Graduate Program in Neuroscience

Jonathan Weinstein

weinstein, JonathanPhone: 206-221-5362
Email: jweinste@uw.edu
Dept.: Associate Professor, Department of Neurology; Adjunct Associate Professor, Department of Neurological Surgery
Neuroscience Focus Groups: Cell and Molecular Neuroscience, Disorders of the Nervous System
Lab Link

Research:

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Quantification of above ex vivo flow cytometry data.

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TTC staining showing infarcts 24 hours following 60 min MCAO without or with preceeding ischemic preconditioning pulse.

Stroke is the leading cause of serious long-term disability in the United States. Ischemic preconditioning (IPC) in the brain is a robust neuroprotective phenomenon in which a brief ischemic exposure increases resistance to the injurious effects of subsequent prolonged ischemia. Microglia, the brain’s resident tissue macrophages, are primary mediators of neuroinflammation and are critical in the pathophysiology of stroke. Mechanistic information on the function of microglia in ischemia is limited and the role of microglia in IPC is unknown. All projects in my laboratory focus on characterizing the role of microglia in both IPC and stroke. My laboratory uses both in vivo and in vitro experimental models of ischemia to study microglial responses. For our in vivo studies, we couple the mouse middle cerebral artery occlusion (MCAO) stroke model with ex vivo flow cytometric isolation of microglia from cortex. We then carry out cell targeted microarray analyses on the sorted cortical microglia.

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20x

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Darkfield microscopy showing Iba1+ microglia/macrophages (green) and DAPI stained nuclei (blue) in contralateral and ipsilateral cortex 72 hours post 15 min middle cerebral artery occlusion. 100x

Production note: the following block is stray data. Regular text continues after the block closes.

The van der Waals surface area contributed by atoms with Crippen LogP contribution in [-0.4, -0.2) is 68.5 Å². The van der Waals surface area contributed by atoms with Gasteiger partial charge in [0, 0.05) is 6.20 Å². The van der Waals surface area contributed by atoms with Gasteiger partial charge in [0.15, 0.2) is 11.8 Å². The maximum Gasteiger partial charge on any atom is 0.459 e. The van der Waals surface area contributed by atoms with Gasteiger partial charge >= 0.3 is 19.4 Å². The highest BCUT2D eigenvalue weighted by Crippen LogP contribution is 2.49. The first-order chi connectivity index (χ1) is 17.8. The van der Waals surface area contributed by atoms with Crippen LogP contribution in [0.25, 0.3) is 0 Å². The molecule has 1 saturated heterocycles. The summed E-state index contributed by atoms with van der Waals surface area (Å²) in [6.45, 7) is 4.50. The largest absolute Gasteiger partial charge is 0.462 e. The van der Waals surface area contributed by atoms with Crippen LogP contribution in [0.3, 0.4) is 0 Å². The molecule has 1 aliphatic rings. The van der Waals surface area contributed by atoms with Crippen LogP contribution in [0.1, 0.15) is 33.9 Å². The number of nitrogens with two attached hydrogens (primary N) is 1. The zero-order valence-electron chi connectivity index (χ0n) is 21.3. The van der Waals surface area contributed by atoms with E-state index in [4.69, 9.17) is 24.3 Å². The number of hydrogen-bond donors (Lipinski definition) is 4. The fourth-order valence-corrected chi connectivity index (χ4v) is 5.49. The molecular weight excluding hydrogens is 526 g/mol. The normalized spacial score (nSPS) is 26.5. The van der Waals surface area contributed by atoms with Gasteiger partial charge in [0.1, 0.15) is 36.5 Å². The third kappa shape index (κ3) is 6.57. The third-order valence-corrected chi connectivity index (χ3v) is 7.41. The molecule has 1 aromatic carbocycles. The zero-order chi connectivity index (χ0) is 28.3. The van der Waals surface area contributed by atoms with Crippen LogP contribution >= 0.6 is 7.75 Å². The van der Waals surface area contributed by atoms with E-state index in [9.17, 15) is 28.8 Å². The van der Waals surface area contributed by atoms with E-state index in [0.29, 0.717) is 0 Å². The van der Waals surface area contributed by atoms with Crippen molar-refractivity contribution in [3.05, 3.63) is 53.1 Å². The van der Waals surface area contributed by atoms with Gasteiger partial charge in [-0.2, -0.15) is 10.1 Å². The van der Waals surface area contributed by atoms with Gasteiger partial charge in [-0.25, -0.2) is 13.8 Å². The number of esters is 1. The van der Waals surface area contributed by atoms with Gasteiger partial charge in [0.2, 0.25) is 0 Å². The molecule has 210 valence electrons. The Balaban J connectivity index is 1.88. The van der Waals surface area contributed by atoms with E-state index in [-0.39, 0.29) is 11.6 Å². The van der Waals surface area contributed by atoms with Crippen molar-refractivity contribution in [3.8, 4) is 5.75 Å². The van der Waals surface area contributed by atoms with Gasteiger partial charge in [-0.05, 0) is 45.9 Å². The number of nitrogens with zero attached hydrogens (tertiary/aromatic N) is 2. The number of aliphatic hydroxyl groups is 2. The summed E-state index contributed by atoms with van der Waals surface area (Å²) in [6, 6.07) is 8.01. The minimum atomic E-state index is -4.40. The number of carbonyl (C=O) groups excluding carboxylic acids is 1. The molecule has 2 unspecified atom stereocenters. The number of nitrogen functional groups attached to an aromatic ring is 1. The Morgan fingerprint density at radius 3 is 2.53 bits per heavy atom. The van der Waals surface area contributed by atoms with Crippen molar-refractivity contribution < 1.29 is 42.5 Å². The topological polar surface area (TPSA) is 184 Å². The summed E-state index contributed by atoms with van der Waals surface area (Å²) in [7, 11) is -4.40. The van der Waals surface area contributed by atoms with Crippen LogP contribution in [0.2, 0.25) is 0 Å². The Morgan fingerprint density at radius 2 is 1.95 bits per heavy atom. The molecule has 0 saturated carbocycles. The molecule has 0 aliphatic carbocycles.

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Ex vivo flow cytometry showing immune cell populations in ipsilateral and contralateral cortex 72 hours following 15 min MCAO (ischemic preconditioning pulse)

Using this approach we are able to compare the microglial response to IPC/ischemia in wild-type mice with that of microglia in selected knockout and transgenic lines. For our in vitro experimental paradigm we expose cultured primary mouse microglia to hypoxic/hypoglycemic conditions and then we monitor an array of experimental parameters. Our recent results have implicated both Toll-like receptor-4 (TLR4) and type 1 interferon (IFN)-stimulated genes as key mediators of the microglial response to ischemia/IPC. Both TLR4 and the IFN family of cytokines are recognized as key components of the innate immune response. Ongoing projects in my laboratory are examining how disruption of the TLR4 and/or type 1 IFN signaling pathways specifically in microglia can affect both IPC and stroke. A primary goal of this research is to identify novel molecular targets for pharmacologic intervention in acute stroke.